In the beginning, however, the reputation was built on speaker products which used a combination of direct and reflected sound - reflected off back and/or side walls to create a more spacious sound. The famous 901 series in fact used mostly rear-facing midranges, with just one facing forwards. They also required an EQ unit in order to boost the high and low end. This model has gone through a number of Mk.s, and was one of the ikonic speakers of the 1980s and 90s. Precise imaging was never their strong suit, but the punters loved them. Enthusiasts with extra cash to burn even used two pairs for more oomph!

The little 301 had an angled tweeter, plus a baffle that could be used to "steer" the top end, in effect a fine tuning for room boundary and "live or soft" response adjustment. I doubt that this was ever applied correctly by the purchasers. Likewise the squat 501, the next size up from the bookshelf 301 model.

But the one which I am most intrigued by is the 601 (picture at head of this section). This had two bass drivers, one forward firing, and another on the upper deck, angled upwards and slightly forwards. The really intriguing bit, however, was that in the later versions there were four high frequency drivers, (early models only had two high frequency units) two aimed to the side and forwards, and two upwards, to the sides, and backwards. The reason I find this design appealing is that I'm a late convert to the effect that Sonab achieved with this sort of design. In fact, when I do a stocktake of my current speaker holdings at home, I have direct-reflecting speakers in the main stereo (Alon V), the front of the surround system (Mirage M790), and several sets of Sonab speakers "just for fun", which have come into play as my previous sets of Ditton15 departed. Can't keep them all!

So I was tempted recently when some fairly mint condition 601s went to auction, but chickened out after thinking about the overcrowding I already have in the house! But I remain curious to hear what the 601 does with that classic array.

So, on hearing of the death of this famous man, I'm reminded that he did tap into some very valid acoustic technology, and that building things people like and will buy in droves pays dividends. It was also partly down to very good PR and advertising, of course. But Amar, you certainly got our attention, and your name is part of the hifi firmament for the long term. RIP.

Video of a Dr. Bose lecture.

15/6/2013 Everything Old Is ... well, Old!

LPs - Join the dots.

Bose have notified dealers that the older style consoles of Lifestyle systems, those with inbuilt CD players, can no longer be repaired. It's common knowledge that any piece of electronic equipment with chips older than 7-10 years is likely to be non-repairable unless you have a source of out-of-date integrated circuits.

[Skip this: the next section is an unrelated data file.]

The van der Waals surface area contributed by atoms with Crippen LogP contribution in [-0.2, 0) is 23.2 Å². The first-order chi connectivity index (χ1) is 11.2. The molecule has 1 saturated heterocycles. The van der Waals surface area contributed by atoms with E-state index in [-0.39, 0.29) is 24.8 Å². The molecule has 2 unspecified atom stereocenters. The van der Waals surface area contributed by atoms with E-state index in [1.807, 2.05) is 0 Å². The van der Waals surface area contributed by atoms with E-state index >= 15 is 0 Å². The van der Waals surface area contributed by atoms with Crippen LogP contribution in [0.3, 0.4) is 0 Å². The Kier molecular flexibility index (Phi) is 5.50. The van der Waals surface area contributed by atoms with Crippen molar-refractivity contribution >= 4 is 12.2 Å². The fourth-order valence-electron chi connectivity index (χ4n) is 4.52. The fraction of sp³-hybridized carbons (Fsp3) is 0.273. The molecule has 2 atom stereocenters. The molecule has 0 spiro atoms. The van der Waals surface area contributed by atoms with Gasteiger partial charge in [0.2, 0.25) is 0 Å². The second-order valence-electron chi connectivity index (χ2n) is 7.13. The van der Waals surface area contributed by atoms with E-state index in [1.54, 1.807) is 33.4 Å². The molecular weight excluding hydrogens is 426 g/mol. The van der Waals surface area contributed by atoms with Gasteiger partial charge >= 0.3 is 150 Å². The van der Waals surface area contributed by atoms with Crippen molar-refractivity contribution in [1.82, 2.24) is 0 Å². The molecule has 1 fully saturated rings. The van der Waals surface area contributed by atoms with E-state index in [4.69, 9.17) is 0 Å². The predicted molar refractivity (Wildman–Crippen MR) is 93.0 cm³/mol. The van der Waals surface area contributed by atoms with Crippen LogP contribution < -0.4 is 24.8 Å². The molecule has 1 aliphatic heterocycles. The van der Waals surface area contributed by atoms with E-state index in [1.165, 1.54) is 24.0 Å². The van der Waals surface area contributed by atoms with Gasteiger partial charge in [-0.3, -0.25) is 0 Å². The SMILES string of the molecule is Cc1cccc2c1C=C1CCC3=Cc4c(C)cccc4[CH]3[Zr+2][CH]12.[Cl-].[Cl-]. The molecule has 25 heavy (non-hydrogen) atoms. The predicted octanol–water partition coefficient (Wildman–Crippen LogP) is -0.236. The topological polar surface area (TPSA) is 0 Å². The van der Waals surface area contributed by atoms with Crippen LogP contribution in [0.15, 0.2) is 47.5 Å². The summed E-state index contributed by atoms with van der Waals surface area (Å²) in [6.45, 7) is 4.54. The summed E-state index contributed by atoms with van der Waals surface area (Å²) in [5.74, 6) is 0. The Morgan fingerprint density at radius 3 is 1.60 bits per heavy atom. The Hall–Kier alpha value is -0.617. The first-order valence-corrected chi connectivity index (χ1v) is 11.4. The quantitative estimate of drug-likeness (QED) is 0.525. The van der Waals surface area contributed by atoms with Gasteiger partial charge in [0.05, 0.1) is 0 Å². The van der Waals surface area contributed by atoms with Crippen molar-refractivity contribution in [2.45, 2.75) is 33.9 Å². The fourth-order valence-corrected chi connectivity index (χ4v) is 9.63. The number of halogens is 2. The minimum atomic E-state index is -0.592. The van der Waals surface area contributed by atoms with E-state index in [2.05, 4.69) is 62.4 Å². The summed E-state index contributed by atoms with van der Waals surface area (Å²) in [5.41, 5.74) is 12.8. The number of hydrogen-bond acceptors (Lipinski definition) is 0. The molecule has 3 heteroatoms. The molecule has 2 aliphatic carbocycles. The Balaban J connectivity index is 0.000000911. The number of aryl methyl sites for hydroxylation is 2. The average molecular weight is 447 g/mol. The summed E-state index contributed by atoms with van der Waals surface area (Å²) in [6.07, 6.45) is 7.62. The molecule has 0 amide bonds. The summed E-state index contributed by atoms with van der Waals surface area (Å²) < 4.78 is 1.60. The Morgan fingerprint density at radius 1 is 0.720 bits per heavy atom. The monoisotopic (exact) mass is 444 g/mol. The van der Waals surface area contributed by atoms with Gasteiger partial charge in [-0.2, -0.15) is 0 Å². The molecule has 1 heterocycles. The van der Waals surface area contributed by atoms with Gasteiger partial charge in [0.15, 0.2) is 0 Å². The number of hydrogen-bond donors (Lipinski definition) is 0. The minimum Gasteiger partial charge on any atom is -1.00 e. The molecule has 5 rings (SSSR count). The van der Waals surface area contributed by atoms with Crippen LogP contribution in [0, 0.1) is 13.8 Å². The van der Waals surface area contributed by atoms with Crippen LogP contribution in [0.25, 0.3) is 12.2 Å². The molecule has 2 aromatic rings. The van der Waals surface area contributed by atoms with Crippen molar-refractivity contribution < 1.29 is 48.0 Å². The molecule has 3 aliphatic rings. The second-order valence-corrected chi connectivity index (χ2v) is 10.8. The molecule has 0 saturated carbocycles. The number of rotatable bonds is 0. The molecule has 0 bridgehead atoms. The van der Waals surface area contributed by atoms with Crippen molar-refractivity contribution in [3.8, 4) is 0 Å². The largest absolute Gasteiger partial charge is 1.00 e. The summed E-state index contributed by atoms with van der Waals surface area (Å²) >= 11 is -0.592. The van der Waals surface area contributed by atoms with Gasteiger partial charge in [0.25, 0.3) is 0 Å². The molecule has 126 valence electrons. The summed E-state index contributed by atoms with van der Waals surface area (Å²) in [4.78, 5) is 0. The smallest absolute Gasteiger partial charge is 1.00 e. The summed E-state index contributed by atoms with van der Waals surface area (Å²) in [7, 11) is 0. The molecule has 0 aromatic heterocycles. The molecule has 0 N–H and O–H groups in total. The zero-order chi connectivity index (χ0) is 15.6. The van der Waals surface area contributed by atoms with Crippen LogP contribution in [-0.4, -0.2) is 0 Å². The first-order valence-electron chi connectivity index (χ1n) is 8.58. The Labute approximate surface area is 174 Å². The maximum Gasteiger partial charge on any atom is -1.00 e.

Everyone loves steam trains, but their Achilles Heel is the very high cost of building, manning (modern OH&S wouldn't allow it!) and maintenance, not to mention the infrastructure required to coal them, water them, and then having somewhere to dump the red-hot ashes at the end of their shift. While one loco has been built in Britain in recent years, an A1 based on an original set of plans and called Tornado - and you can watch an awesome clip of it (with the sound turned up, marvellous) here on YouTube - the cost of building these things is so high that it's not going to catch on again.

Stay with me a while yet, until the last dot appears, shortly.

When I'm in the hifi store I work at several days a week you often hear people say, when they see the range of turntables on display, "Oh, I believe turntables are making a comeback!"

"No", we say, "for us they never went away". The same applies to valve amplifiers, which are being produced in large quantities, spurred on by demand from demand here and particularly in Asia, where the fondness for things like valve amps and horn speakers never went away.

Sales of LPs remain healthy, however the figures are open to discussion, as this very interesting article outlines. Pressing LPs seems to be going on at a goodly rate, even though sales are still only a small minority of total music sales. One operator mentioned in the article has gone from one plant to four, and all are flat out. They use secondhand, reconditioned presses, which might be bought for around $US25000, and are kept going by getting replacement parts made to order by engineering & machining shops. The original manufacturers of LP presses are long gone, and investigations regarding new production of presses revealed that the cost would be as high as $US500,000.